We’re all incredibly proud of swimming sensation Lewis Clareburt and his achievements at the 2022 Commonwealth Games at Birmingham, where he accounted for two of the five gold medals New Zealand won in the swimming events. However, while we join all our swimmers in enjoying the warm glow of gold and personal bests, it has come at a cost only equalled by their significant levels of personal commitment.
23-year-old Lewis competed in three events at the 2022 Commonwealth Games, winning gold medals for New Zealand in the Men’s 400m Individual Medley with a best personal time and record-breaking Games time of 4:08.70, and in the Men’s 200m Butterfly, where he conquered swimming legend Chad le Clos. He rounded off his medal tally with a bronze for the Men’s 200m Individual Medley.
These wins make Lewis the first Kiwi man to win a Commonwealth Games gold for swimming since Moss Burmester (Melbourne - 2006) and the second only New Zealander since Sophie Pascoe (Gold Coast - 2018) to win multiple golds at the same Games.
Rising star 20-year-old Erika Fairweather competed in two very strong Women’s swimming events at the 2022 Games. While she didn’t walk away with medals, Erika was placed fifth in a field of thirty in the 200m Freestyle with a personal best of 1:57.08, and fourth in a world-class field of twenty-five swimmers in the 400m Freestyle, with her second best ever time of 4:03.84, making her someone to watch out for in future events.
Is it sink or swim time?
While Lewis, Erika and our other swimmers have delighted us with their achievements, what now? Or more to the point, what are we willing to do to support them in the lead-up to the 2023 Paris Olympics?
The last time a swimmer won Olympic gold (or, in fact, any colour) for New Zealand were the medals claimed in 1996 by Danyon Loader at the Atlanta Games. But the shortfall in funding needed by high-flying Team Clareburt and others for a successful training build-up to next year’s Olympics means gold may prove to be out of reach this time around.
Lewis’ coach, Gary Hollywood, says they have little certainty of where the money they need will come from, which is unsettling, to say the least, when we are talking about a swimmer who is breaking records. While it’s reported Australia invests around thirty million annually in their swim programme, New Zealand commits barely one million.
Without the support of private backers, says Gary, he and Lewis wouldn’t even be able to make ends meet. The New Zealand Herald recently quoted Gary as saying, "I've never had a budget, personally speaking, for the last six years, so I don't have anything to work with. We've been lucky in terms of Rebecca Tohill, Founding Member and former CEO of Fusion5, who has heavily subsidised the programme and helped me; she pays for my phone bill, she pays for my laptop, and she's helped Lewis and his family with camps. Without some of the private sponsorship we've had I just don't know where we'd be right now."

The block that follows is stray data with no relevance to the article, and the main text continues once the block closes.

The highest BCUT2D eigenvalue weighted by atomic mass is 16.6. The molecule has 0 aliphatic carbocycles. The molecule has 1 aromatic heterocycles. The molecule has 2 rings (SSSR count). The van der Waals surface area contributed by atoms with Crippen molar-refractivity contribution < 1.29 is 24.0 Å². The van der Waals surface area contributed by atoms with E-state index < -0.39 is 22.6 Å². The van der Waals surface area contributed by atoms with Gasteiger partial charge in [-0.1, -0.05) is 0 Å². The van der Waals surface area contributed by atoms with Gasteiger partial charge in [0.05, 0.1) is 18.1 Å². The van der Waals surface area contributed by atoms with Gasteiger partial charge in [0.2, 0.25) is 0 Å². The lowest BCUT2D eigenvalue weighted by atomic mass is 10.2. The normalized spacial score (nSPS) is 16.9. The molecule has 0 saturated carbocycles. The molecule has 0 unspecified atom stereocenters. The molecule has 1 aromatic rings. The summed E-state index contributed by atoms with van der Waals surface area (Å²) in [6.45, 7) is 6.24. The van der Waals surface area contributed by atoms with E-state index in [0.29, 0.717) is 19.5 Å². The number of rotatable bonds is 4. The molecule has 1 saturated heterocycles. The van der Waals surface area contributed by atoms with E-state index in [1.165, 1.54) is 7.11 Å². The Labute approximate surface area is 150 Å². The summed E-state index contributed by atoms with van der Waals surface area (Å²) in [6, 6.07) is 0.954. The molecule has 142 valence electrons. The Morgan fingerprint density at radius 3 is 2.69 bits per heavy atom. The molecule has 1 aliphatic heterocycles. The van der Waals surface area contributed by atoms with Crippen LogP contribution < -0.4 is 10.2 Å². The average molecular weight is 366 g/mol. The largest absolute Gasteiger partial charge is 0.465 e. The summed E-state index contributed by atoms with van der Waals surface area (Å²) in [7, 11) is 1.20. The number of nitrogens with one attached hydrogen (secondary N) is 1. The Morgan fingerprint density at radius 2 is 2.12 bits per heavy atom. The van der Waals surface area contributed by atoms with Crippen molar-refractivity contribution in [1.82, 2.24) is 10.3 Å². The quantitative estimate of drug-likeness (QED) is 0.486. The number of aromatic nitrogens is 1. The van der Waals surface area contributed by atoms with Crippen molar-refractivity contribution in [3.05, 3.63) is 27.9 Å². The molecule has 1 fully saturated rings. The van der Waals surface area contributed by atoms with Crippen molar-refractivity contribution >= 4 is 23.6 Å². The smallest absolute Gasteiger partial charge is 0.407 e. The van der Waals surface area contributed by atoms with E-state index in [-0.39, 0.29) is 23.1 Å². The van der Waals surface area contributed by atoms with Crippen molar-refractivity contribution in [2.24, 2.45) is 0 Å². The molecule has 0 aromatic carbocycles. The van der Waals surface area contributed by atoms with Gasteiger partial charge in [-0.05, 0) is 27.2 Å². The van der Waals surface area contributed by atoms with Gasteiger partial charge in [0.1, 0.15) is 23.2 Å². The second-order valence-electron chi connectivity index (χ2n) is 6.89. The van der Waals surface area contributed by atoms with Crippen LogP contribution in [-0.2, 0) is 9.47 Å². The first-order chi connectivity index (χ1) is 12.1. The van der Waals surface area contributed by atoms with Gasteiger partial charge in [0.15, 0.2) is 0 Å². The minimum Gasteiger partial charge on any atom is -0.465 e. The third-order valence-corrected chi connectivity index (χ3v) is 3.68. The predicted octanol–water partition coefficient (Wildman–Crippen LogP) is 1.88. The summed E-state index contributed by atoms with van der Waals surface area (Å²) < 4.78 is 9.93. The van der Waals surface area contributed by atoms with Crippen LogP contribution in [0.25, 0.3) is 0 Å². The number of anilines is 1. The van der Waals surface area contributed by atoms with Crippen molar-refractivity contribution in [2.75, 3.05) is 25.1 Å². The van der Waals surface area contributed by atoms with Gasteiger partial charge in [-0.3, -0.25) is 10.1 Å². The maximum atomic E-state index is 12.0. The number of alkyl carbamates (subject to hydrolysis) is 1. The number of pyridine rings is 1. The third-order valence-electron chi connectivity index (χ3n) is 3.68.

Even the struggle to find pool lane space for elite swimmers is real, with often only one 25-metre lane available for six athletes.
Is just being there good enough?
Gary says that there is currently more noise around participation than performance. While he understands the desire for the whole community to have the opportunity to join in, he says we need to remember that performance excellence is what inspires the next generation. And that means medals.
“Without the financial support needed to turn a promising swimmer into one who is fully equipped and trained to do their very best, our medals will be few and far between,” says Rebecca, a former member of the New Zealand swim team.
Rebecca is still a keen competitive swimmer and most recently broke the New Zealand Masters Games record in her age group for the Women’s 100 and 200m Breaststroke. She’s no stranger to the difference that financial support can give to an aspiring athlete and has, through Fusion5, backed Lewis for over five years and, more recently, Erika for the past two.
Fusion5’s sponsorship includes monthly financial support to Lewis and Erika, plus access to technology and phones as needed for both of them, as well as Gary, through to providing accommodation at events to Lewis’ biggest supporters of all – his enormously proud parents.
“We’re really proud to be in a position to offer support to Erika and Lewis” says Rebecca. “Being part of their journey in any way really energises our people here at Fusion5, and we love sharing their success stories with customers. It’s exciting to follow their growth, and we’re looking forward to seeing what each of them does next.”